Five signs your dog is happy – and how to tell if they’re not | TeamDogs

Five signs your dog is happy – and how to tell if they’re not

Find out what your dog is thinking and feeling

Katie Collier

Posted 2 months ago

It's good to know when our dogs are happy. (Image: Jacobs Stock Photography Ltd/Getty Images)

We all want our dogs to be happy as well as healthy – it’s part of our responsibility to them as their owners. But they can’t use words to say when they’re feeling happy or not – so how do we know? 

Good communication is important in all relationships but we use body language and different tones of voice to help get our message across. Dogs, however, generally rely on indicating their thoughts and feelings through their body language, making it much harder for owners to really know how they’re feeling.  

The People’s Dispensary for Sick Animals (PDSA), a veterinary charity in the UK, has created lists of behaviours your dog might do and what they mean. They are reproduced here with kind permission. 

Signs your dog is happy 

A dog’s body language is probably easiest to understand when it is happy. Signs you might notice include:   

  • A high and waggy tail. This is probably the most well-known sign your dog is a happy pooch. 
  • Floppy ears. By this, we mean that their ears are relaxed, not tense or flattened against their head. Pricked upright ears are a sign of alertness – they don’t tell you if your dog is happy or sad, just focused. 
  • Their body’s relaxed. If your dog seems relaxed in their posture and not tense or stiff, this is a good indication they are feeling good. Loose shoulders, soft eyes without a fixed gaze, and a dose of “wiggliness” or pure “flopped-outness” are all clues that your dog’s feeling super chill. 
  • They’re playful. A happy dog is more likely to want to play and leap around. Play “bows” are a great sign your dog is in the mood.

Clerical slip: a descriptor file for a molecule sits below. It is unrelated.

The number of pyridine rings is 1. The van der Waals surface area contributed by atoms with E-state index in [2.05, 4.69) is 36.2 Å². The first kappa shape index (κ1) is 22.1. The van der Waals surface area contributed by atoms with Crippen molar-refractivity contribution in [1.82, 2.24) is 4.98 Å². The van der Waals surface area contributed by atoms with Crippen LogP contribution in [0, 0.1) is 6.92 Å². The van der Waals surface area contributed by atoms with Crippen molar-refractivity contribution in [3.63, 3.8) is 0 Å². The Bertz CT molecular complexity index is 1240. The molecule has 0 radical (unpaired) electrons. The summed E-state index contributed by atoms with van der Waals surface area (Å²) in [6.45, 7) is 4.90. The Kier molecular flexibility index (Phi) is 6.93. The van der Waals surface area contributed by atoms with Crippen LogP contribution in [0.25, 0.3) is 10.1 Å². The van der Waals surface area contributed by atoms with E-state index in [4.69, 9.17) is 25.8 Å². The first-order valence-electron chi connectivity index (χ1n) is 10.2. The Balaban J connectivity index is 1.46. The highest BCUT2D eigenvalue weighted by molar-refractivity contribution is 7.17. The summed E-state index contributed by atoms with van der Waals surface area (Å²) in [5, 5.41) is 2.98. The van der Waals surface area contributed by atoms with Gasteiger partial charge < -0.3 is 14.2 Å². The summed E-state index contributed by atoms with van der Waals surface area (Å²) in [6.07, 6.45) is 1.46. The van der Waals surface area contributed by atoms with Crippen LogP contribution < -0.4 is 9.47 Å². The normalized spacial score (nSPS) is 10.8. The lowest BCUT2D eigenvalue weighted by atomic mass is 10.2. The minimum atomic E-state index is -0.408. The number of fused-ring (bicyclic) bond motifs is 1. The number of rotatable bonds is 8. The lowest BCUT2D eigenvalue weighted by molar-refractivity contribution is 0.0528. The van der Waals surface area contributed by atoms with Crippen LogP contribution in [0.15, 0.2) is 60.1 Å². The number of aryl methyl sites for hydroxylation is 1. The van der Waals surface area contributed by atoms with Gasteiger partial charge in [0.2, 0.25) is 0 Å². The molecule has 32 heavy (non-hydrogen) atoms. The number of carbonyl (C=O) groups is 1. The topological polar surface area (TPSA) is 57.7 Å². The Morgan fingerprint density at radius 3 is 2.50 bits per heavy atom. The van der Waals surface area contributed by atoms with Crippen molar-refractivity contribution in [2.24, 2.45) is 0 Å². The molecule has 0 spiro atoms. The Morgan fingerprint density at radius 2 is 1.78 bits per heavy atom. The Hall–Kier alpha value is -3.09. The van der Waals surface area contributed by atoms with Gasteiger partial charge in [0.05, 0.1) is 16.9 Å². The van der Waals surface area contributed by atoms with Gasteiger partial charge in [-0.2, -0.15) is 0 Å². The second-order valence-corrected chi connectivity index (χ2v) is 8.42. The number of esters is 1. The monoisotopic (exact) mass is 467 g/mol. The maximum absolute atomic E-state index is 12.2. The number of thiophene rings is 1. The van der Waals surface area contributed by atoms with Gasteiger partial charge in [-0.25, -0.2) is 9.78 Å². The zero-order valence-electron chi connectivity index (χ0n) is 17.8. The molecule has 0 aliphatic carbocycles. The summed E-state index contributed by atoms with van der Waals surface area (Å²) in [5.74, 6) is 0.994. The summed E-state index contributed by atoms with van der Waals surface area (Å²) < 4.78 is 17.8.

• They lean into you. A relaxed dog who enjoys your company is more likely to also enjoy your attention. They may come to you for attention and it’s a good sign if they lean into your hand when you stroke them. 

It's important that you know if your dog is unhappy. (Image: Catherine Falls Commercial/Getty Images)

Signs your dog is unhappy  

If you know what to look for, assessing your dog’s body language will help you know when they’re not happy. Signs include: 

  • Low or tucked tail. A stressed or unhappy dog may tuck its tail between its legs rather than wagging it high in the air. Just because their tail’s wagging doesn’t always mean they’re happy, either. While wiggly, happy, high tail wags are definitely associated with good feelings, a low or slow wags can indicate fear or insecurity. 
  • Body position. A worried dog will also look tense rather than relaxed in the way that they hold themselves. They might shrink away, hold their head low and avoid eye contact by looking away If your dog goes very still, like a statue, that usually means they’re getting really uncomfortable. 
  • Ears are back. If your dog is stressed or anxious, their ears may seem pinned back and flat against their head.